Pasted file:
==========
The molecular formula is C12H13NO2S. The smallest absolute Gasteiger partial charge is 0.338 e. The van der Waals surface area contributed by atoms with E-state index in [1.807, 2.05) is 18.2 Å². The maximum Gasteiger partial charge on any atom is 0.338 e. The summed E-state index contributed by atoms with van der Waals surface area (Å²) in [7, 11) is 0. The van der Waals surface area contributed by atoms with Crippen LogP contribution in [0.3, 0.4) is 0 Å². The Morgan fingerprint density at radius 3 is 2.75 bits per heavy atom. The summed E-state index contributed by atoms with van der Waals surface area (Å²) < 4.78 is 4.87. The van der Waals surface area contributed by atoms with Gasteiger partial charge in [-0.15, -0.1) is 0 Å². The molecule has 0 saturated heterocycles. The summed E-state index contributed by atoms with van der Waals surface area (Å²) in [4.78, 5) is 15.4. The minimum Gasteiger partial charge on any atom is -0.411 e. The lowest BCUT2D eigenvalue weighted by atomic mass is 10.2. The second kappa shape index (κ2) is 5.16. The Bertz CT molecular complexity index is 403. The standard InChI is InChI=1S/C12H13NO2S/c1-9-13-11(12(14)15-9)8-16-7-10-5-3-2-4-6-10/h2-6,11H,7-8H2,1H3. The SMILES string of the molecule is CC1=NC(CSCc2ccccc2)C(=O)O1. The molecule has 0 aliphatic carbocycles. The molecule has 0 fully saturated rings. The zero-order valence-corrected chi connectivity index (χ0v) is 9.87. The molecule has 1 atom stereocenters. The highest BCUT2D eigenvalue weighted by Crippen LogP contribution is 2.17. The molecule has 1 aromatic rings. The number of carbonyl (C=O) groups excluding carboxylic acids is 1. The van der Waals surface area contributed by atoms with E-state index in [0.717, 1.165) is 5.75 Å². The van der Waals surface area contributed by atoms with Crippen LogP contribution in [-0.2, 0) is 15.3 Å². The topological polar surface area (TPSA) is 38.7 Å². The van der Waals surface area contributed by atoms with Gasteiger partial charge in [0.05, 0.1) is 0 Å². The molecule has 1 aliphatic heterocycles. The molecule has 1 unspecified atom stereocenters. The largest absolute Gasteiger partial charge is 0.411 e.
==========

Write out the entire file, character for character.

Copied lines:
The molecular formula is C12H13NO2S. The smallest absolute Gasteiger partial charge is 0.338 e. The van der Waals surface area contributed by atoms with E-state index in [1.807, 2.05) is 18.2 Å². The maximum Gasteiger partial charge on any atom is 0.338 e. The summed E-state index contributed by atoms with van der Waals surface area (Å²) in [7, 11) is 0. The van der Waals surface area contributed by atoms with Crippen LogP contribution in [0.3, 0.4) is 0 Å². The Morgan fingerprint density at radius 3 is 2.75 bits per heavy atom. The summed E-state index contributed by atoms with van der Waals surface area (Å²) < 4.78 is 4.87. The van der Waals surface area contributed by atoms with Gasteiger partial charge in [-0.15, -0.1) is 0 Å². The molecule has 0 saturated heterocycles. The summed E-state index contributed by atoms with van der Waals surface area (Å²) in [4.78, 5) is 15.4. The minimum Gasteiger partial charge on any atom is -0.411 e. The lowest BCUT2D eigenvalue weighted by atomic mass is 10.2. The second kappa shape index (κ2) is 5.16. The Bertz CT molecular complexity index is 403. The standard InChI is InChI=1S/C12H13NO2S/c1-9-13-11(12(14)15-9)8-16-7-10-5-3-2-4-6-10/h2-6,11H,7-8H2,1H3. The SMILES string of the molecule is CC1=NC(CSCc2ccccc2)C(=O)O1. The molecule has 0 aliphatic carbocycles. The molecule has 0 fully saturated rings. The zero-order valence-corrected chi connectivity index (χ0v) is 9.87. The molecule has 1 atom stereocenters. The highest BCUT2D eigenvalue weighted by Crippen LogP contribution is 2.17. The molecule has 1 aromatic rings. The number of carbonyl (C=O) groups excluding carboxylic acids is 1. The van der Waals surface area contributed by atoms with E-state index in [0.717, 1.165) is 5.75 Å². The van der Waals surface area contributed by atoms with Crippen LogP contribution in [-0.2, 0) is 15.3 Å². The topological polar surface area (TPSA) is 38.7 Å². The van der Waals surface area contributed by atoms with Gasteiger partial charge in [0.05, 0.1) is 0 Å². The molecule has 1 aliphatic heterocycles. The molecule has 1 unspecified atom stereocenters. The largest absolute Gasteiger partial charge is 0.411 e.